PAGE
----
Thousand Faced: The Rocketeer

The Rocketeer
Writer and Artist: Dave Stevens
Published by: IDW Publishing

Nothing zings my heart and makes my blood race like the art deco futurism of the 1930s. A stubby winged, long cowled plane with bulbous wheel covers and a gorgeous dame who really knows how to almost not wear silky perfumed underthings and oh yes, a flying man in a finned helmet whooshing through the sky are the things of great romance to me. By now a good many of you must be thinking, “He’s going on about The Rocketeer“. Yes. Yes I am.

In 1984 when I moved to midtown Kansas City I began making weekly pilgrimages to Clint’s Comics (longest in business comic book store in America). One of my first acquisitions was The Rocketeer. Dave Stevens’ artwork was just so damned beautiful I couldn’t stop looking at it. The story and visualization just popped with screwball energy and imagery. I read a lot of reprints of 30’s pulp action books while growing up. The Shadow. Doc Savage. I even picked my way through some of G-8 and His Battle Aces. Here it was in my hands. Somebody actually could illustrate the way I always saw this kind of story in my head. Yes there was Mike Kaluta on DC’s The Shadow series too but that will be another column. I bought The Rocketeer and showed it to my girlfriend who had an eye for quality and she too was suitably impressed. I read it and the few others I could get my hands on as they came out. I never acquired the whole series because the store sold out of them before I got to them by Thursday afternoon. There never were a lot of those books to begin with. Dave Stevens didn’t crank them out like Pez candies. You don’t get truckloads of diamonds or battalions of Jimi Hendrix either. What Stevens captured was the essence of what makes that era special and visually arresting. He nailed it all: the dated futurism of fast race planes that just barely top three hundred miles per hour, the classic lines of touring cars careening in pursuit of one another and the undisputed hotness of Betty, the girl who was modeled after the sexiest woman ever photographed, Betty Paige. This work has cut deep channels into my consciousness.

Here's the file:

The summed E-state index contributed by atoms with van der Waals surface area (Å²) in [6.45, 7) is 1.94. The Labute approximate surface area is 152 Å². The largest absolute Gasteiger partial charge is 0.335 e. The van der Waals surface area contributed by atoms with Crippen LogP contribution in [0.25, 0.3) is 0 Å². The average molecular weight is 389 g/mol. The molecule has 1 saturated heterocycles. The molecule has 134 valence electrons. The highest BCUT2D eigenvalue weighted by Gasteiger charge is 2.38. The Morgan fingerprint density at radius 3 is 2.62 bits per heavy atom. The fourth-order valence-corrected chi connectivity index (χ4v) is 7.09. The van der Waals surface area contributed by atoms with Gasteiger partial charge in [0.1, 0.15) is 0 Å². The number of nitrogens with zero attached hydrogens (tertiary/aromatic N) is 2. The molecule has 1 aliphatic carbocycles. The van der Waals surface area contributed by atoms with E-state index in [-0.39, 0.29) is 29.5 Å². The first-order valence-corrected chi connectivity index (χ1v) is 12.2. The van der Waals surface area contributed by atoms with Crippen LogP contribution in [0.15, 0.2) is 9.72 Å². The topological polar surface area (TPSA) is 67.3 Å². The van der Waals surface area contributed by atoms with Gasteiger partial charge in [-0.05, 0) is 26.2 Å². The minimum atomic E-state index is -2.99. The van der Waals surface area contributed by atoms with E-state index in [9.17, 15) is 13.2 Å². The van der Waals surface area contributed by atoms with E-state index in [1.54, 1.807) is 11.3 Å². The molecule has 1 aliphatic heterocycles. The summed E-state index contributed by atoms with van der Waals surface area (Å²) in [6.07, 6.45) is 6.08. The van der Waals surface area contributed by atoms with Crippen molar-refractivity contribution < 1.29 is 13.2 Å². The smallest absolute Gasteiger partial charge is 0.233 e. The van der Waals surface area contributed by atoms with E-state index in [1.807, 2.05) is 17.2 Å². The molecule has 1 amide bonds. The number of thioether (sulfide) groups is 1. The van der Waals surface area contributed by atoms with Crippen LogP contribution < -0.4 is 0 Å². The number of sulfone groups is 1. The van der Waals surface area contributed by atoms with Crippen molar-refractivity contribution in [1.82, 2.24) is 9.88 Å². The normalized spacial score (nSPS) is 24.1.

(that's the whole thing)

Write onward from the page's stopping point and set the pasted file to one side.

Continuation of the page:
I found this deluxe edition in the public library in hard back, complete with a red ribbon for marking your page. This is why digital will never replace books. I lovingly reread the parts I once had and finally filled in the gaps where I was unable to when they first came out. It was even cooler than I supposed. Monk and Ham, my favorite two assistants to Doc Savage show up and are as lovingly rendered in form and character as I would ever hope to see them. There is a New York adventure as Cliff Secord tries to rescue Betty from the clutches of a perverse “fashion” photographer. The photographer’s thugs threaten Cliff and a guy who looks a lot like Lamont Cranston helps him and barely displays great power and insight in doing so. He calls himself by another name because identities come and go with this character anyway. C’mon now! The man has an autogyro. Okay? There is a series of murders of circus sideshow people ala Todd Browning’s Freaks. A villain drawn to look like Rondo Hatton appears as well. It is all drawn to perfection by Stevens.

Since the 1980s I always hoped to see more brilliance from the mind and hands of this creative, gifted man. After Disney adapted his work into a pretty good adventure film in the 90’s I figured Stevens could do what he damn well pleased and maybe just maybe we would get more great stuff from him. This book was published last year and I wondered after all these years why it would appear now. I didn’t quibble over having the chance to experience what makes reading comic books a delight for me I just dove into it, finished the book and got to the bio piece at the end to see what was happening in the life of Dave Stevens. It said, “He lost his long battle with leukemia in 2008”. I teared. There won’t be anything else jaw-dropping gorgeous and fun from him. It’s like being told The Rolling Stones have stopped touring or that Santa Clause has lost the address to your house.

by Bill Hilburn

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